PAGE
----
PARIS (Reuters) - French family-owned handbag maker Longchamp sees no slowdown in Europe in spite of the region’s growing economic uncertainties, as sales reached record levels in the first months of the year, its head said.
Longchamp Chief Executive Jean Cassegrain, grandson of the company’s founder, told the Reuters Global Luxury Summit in Paris: “There are no concrete signs which would be causes of concern.”
Longchamp, one of the few fashion brands never to have posted a quarter of declining sales during the downturn, is positioned in the affordable luxury segment, with most of its products costing between 200 euros ($243) and 600.
Cassegrain said Longchamp’s strong start of the year stemmed from an improved economic environment, notably in its big markets in Europe and in the United States, as well as from its partnership with model Kate Moss.
Longchamp launched this year a collection of bags designed by Moss which Cassegrain said was very successful and was partly behind the brand’s 25 percent rise in sales between February and April, against the same period last year.
Cassegrain said he planned to prolong the relationship. “Everybody knows Kate Moss ... and she helps us get known,” Cassegrain said.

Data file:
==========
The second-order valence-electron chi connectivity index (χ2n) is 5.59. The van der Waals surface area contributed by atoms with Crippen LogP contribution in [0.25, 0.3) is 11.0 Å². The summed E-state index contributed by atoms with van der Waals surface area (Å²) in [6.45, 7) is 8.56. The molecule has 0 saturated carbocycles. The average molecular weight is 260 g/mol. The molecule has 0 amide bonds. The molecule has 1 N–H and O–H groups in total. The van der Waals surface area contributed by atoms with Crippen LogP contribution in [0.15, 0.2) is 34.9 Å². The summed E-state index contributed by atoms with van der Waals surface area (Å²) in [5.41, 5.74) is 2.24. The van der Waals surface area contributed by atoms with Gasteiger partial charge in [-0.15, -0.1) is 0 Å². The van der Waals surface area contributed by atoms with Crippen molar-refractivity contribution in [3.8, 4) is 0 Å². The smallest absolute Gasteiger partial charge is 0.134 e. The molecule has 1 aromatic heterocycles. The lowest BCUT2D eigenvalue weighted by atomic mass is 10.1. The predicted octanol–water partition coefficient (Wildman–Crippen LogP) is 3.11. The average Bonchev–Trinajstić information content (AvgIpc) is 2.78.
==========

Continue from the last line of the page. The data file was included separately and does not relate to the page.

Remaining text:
Handbags and shoes are often cited as the luxury goods which have resisted best the global spending slump, with the strongest brands Louis Vuitton LVMH.PA and Hermes HRMS.PA recording the highest growth rates of the luxury sector.
However Lonchamp, which makes 40 percent of its turnover in France, said many of its European markets were doing well though trading in Greece, Portugal and Spain, continued to suffer.
Longchamp, whose logo is a man on a racing horse, takes its name from the horse racing course just outside Paris along which the company’s founder Jean Cassegrain liked to walk.
Founded in 1948, it employs now more than 1,500 people, of which 1,000 manufacture handbags and accessories in France.
Two thirds of Longchamp’s production is in France and one third in Morocco, Madagascar, Tunisia and China, but it says all its products meet the same quality requirements.
The brand is known for its “Pliage” line of coloured fold-up nylon and leather totes, which have been a hit since their launch in the 1990s and are popular purchases online.
Looking at prospects for the rest of 2010, Cassegrain said he expected sales to rise in double digit terms, or between 10 and 20 percent, after climbing 4 percent in 2009 to 260 million euros.
But he added: “It is very difficult to make predictions, every time we make some, we get it wrong ... which is why it is good that we are not listed.”
He said the company had no plans for a stock market listing and was keen to hold on to its independence. “Our independence allows us to pursue a long-term strategy,” he said.
He said the company had started making ready-to-wear items, notably raincoats, but this was mostly to test the market and it had no plans for further diversification.
(Editing by David Holmes)
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